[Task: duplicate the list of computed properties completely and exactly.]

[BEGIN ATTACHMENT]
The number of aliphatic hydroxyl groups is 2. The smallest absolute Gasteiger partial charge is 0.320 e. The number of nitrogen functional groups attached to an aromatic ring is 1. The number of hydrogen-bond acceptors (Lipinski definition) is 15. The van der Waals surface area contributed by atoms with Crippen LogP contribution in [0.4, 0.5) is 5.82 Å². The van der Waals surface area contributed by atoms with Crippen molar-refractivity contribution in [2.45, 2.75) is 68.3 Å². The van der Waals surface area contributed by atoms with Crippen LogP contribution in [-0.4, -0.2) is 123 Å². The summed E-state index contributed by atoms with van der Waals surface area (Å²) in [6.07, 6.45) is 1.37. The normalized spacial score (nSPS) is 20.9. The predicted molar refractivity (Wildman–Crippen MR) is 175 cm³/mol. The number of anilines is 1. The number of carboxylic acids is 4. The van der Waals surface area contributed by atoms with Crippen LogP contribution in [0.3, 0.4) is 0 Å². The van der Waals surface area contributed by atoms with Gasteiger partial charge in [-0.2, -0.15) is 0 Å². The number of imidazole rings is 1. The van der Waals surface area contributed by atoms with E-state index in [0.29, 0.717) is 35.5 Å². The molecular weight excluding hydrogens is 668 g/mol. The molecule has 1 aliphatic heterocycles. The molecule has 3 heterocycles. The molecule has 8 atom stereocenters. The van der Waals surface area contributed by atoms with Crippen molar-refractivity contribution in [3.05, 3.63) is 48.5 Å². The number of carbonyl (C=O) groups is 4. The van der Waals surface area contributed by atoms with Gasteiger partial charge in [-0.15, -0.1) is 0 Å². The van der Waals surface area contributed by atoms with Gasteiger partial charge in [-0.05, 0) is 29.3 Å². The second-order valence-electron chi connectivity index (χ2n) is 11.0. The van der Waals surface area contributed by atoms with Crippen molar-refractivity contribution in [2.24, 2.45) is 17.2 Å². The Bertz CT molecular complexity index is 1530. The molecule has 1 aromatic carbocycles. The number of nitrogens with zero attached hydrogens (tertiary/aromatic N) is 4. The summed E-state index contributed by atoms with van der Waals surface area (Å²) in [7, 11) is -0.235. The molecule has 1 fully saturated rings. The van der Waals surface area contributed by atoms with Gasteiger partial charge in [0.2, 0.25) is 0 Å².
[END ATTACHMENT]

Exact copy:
The number of aliphatic hydroxyl groups is 2. The smallest absolute Gasteiger partial charge is 0.320 e. The number of nitrogen functional groups attached to an aromatic ring is 1. The number of hydrogen-bond acceptors (Lipinski definition) is 15. The van der Waals surface area contributed by atoms with Crippen LogP contribution in [0.4, 0.5) is 5.82 Å². The van der Waals surface area contributed by atoms with Crippen molar-refractivity contribution in [2.45, 2.75) is 68.3 Å². The van der Waals surface area contributed by atoms with Crippen LogP contribution in [-0.4, -0.2) is 123 Å². The summed E-state index contributed by atoms with van der Waals surface area (Å²) in [6.07, 6.45) is 1.37. The normalized spacial score (nSPS) is 20.9. The predicted molar refractivity (Wildman–Crippen MR) is 175 cm³/mol. The number of anilines is 1. The number of carboxylic acids is 4. The van der Waals surface area contributed by atoms with Crippen LogP contribution in [0.3, 0.4) is 0 Å². The van der Waals surface area contributed by atoms with Gasteiger partial charge in [-0.2, -0.15) is 0 Å². The number of imidazole rings is 1. The van der Waals surface area contributed by atoms with E-state index in [0.29, 0.717) is 35.5 Å². The molecular weight excluding hydrogens is 668 g/mol. The molecule has 1 aliphatic heterocycles. The molecule has 3 heterocycles. The molecule has 8 atom stereocenters. The van der Waals surface area contributed by atoms with Crippen molar-refractivity contribution in [3.05, 3.63) is 48.5 Å². The number of carbonyl (C=O) groups is 4. The van der Waals surface area contributed by atoms with Gasteiger partial charge in [-0.15, -0.1) is 0 Å². The van der Waals surface area contributed by atoms with Gasteiger partial charge in [-0.05, 0) is 29.3 Å². The second-order valence-electron chi connectivity index (χ2n) is 11.0. The van der Waals surface area contributed by atoms with Crippen molar-refractivity contribution in [2.24, 2.45) is 17.2 Å². The Bertz CT molecular complexity index is 1530. The molecule has 1 aromatic carbocycles. The number of nitrogens with zero attached hydrogens (tertiary/aromatic N) is 4. The summed E-state index contributed by atoms with van der Waals surface area (Å²) in [7, 11) is -0.235. The molecule has 1 fully saturated rings. The van der Waals surface area contributed by atoms with Gasteiger partial charge in [0.2, 0.25) is 0 Å².